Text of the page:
Audio transcript

According to the Pre-Raphaelite belief in ‘truth to nature’ Millais based the setting for this scene from the childhood of Christ on a real carpenter’s shop in Oxford Street.

It combines this minutely observed realism with an elaborate symbolism to tell the story, and it’s a picture that has long intrigued writer, Alan Bennett:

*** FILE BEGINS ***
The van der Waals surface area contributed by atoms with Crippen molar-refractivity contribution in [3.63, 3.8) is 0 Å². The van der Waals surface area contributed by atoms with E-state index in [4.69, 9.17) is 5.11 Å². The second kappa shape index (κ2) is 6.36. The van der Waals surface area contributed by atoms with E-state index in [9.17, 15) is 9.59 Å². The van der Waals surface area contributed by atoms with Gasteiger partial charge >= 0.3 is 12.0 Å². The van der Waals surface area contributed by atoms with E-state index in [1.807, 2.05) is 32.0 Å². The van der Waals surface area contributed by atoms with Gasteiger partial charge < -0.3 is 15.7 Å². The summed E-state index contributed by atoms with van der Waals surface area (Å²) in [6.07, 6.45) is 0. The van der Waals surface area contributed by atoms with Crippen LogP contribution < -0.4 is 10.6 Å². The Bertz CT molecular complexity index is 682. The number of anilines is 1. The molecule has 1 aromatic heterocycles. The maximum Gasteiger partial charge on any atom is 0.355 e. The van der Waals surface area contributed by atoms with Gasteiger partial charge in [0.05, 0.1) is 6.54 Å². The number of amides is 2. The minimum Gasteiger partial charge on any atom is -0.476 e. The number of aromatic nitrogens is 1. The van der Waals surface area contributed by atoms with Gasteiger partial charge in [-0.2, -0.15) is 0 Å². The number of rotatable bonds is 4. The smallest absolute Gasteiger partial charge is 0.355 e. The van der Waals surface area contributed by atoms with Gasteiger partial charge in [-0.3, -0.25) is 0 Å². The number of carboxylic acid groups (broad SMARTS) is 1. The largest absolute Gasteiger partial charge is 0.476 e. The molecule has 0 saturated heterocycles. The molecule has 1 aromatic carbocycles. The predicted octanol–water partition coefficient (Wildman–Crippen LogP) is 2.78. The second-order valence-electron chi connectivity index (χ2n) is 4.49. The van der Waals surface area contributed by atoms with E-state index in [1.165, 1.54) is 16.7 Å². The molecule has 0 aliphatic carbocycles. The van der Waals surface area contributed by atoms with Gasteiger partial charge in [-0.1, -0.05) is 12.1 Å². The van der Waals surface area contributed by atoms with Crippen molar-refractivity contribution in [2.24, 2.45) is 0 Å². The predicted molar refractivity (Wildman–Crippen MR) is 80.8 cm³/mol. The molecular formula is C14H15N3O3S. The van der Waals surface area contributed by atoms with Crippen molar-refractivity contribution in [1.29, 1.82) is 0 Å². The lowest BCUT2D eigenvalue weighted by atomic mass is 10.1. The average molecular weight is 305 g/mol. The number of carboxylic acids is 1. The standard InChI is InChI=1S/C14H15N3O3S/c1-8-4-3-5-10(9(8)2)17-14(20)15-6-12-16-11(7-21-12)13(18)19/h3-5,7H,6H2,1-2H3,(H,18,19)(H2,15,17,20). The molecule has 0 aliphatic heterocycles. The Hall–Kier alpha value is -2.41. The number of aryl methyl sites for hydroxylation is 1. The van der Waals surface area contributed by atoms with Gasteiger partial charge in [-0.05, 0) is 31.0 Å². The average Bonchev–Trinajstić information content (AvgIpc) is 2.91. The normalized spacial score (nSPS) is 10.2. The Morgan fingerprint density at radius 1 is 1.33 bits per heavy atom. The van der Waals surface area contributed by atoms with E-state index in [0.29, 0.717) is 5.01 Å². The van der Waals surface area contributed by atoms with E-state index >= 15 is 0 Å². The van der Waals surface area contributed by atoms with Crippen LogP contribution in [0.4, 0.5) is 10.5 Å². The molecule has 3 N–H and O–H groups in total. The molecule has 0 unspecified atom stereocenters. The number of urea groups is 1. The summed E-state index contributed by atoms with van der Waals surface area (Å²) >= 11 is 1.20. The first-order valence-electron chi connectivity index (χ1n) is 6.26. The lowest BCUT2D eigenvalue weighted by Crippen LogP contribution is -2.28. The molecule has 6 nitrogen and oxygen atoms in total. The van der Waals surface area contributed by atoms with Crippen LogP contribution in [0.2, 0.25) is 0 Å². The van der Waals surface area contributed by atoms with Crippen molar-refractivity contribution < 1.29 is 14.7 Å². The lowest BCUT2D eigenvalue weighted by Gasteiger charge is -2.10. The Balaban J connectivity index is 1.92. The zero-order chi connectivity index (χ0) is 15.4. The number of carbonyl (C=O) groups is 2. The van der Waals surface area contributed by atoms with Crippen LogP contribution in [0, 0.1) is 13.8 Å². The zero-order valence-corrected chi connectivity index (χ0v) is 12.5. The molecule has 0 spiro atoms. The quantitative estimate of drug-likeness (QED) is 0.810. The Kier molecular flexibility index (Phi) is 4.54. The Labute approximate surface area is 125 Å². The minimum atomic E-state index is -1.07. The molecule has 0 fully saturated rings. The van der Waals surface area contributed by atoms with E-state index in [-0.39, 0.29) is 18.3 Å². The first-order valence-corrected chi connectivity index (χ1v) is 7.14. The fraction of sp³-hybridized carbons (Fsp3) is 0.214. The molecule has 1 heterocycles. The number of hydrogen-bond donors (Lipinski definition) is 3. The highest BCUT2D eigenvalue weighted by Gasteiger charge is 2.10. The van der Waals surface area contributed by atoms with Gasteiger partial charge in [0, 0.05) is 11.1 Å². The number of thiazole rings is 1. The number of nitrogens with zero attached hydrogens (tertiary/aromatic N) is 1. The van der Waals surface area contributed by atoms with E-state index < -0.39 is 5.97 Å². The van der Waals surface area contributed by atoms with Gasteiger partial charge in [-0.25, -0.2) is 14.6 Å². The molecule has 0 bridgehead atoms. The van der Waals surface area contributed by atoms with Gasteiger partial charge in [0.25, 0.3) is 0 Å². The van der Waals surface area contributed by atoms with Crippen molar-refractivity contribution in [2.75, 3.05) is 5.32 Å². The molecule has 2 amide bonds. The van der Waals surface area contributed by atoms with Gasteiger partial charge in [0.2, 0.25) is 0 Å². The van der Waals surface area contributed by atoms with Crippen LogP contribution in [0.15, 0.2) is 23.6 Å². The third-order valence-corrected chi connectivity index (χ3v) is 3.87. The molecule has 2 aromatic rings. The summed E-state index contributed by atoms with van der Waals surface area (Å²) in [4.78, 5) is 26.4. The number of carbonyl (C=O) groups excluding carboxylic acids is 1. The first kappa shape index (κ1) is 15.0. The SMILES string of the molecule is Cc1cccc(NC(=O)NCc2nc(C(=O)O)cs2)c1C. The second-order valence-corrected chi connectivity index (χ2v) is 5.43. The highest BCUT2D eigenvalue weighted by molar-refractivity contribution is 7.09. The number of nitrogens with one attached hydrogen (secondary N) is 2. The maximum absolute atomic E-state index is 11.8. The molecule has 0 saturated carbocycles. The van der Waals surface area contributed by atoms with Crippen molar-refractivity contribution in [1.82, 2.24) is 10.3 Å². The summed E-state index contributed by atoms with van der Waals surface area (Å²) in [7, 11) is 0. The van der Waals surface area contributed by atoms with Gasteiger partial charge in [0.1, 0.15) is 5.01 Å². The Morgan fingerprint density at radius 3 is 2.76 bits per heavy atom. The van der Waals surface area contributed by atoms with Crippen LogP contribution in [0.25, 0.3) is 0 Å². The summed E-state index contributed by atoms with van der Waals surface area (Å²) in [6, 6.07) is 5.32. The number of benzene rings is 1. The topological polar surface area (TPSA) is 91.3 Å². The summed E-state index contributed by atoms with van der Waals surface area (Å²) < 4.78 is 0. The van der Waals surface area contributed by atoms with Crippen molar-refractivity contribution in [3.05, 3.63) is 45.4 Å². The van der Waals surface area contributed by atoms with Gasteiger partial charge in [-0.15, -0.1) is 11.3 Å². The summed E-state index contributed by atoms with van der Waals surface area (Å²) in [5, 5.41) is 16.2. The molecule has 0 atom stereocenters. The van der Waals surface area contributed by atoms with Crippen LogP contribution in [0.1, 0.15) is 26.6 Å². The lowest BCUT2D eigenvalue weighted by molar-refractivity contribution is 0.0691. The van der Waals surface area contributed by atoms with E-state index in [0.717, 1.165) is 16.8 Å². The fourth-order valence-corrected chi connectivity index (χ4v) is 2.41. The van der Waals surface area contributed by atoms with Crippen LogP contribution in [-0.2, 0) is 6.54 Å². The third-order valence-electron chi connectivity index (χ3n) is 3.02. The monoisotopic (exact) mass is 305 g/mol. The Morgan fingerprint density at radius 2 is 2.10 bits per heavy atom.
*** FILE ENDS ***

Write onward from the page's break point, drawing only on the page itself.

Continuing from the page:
‘Millais’s Christ in the House of his Parents shows an imaginary moment in the childhood of Christ when Jesus, visiting his father Joseph’s carpenter’s shop, snags his finger on a nail and the blood from his hand drips onto his feet, thus prefiguring the wounds he would receive at the crucifixion. Jesus’ childhood and youth must often have skidded to a halt for such rather cinematic moments, and thirty years later Holman Hunt nicked the idea for his painting, The Shadow of Death, in which Jesus, now a young man and actually working in the shop, stretches after a hard day at the bench, and in doing so casts the shadow of the crucifixion on the wall. And in both paintings, it’s Mary who gets the message and is appalled. There’s something of Hollywood about both moments, though, which would have appealed to Cecil B. De Mille. When the painting was first showed in 1850, it was greatly disliked, particularly by Dickens, who took exception to what he saw as the overly realistic presentation of Joseph, and in particular, his varicose veins. Whereas actually, it’s a relief to have Joseph presented as a serious craftsman. In so many early pictures, anyway, he’s just a buffoon. With more justification, Dickens also disliked Jesus, who does look rather wet and over angelic, although since Dickens was not above including figures of such unlikely delicacy in his novels, he ought to have kept his mouth shut. The figure that always fascinated me was the boy on the right bringing the bowl of water. I didn’t know when I first saw the picture that he was meant to be, or to prefigure, John the Baptist, who would in due course baptise Jesus. His job was obviously just to sweep up the shavings, and do the errands and the menial tasks. He enlisted my sympathy because he contrasts so sharply with the pampered boy Jesus, who certainly doesn’t look as if he could handle a brush, let alone a chisel. This rang bells in my own life; my father was a butcher, and I was never allowed to work in the shop either, but there was always what was called ‘The Lad’ – a boy who, like the one in the picture, ran the errands and did the sweeping up. He worked, I didn’t. So I feel John the Baptist slightly resenting Jesus, as The Lad probably resented me. But as with so many Pre-Raphaelite paintings, I feel it’s slightly sinister – full of a doom that has nothing to do with the painting’s actual subject.’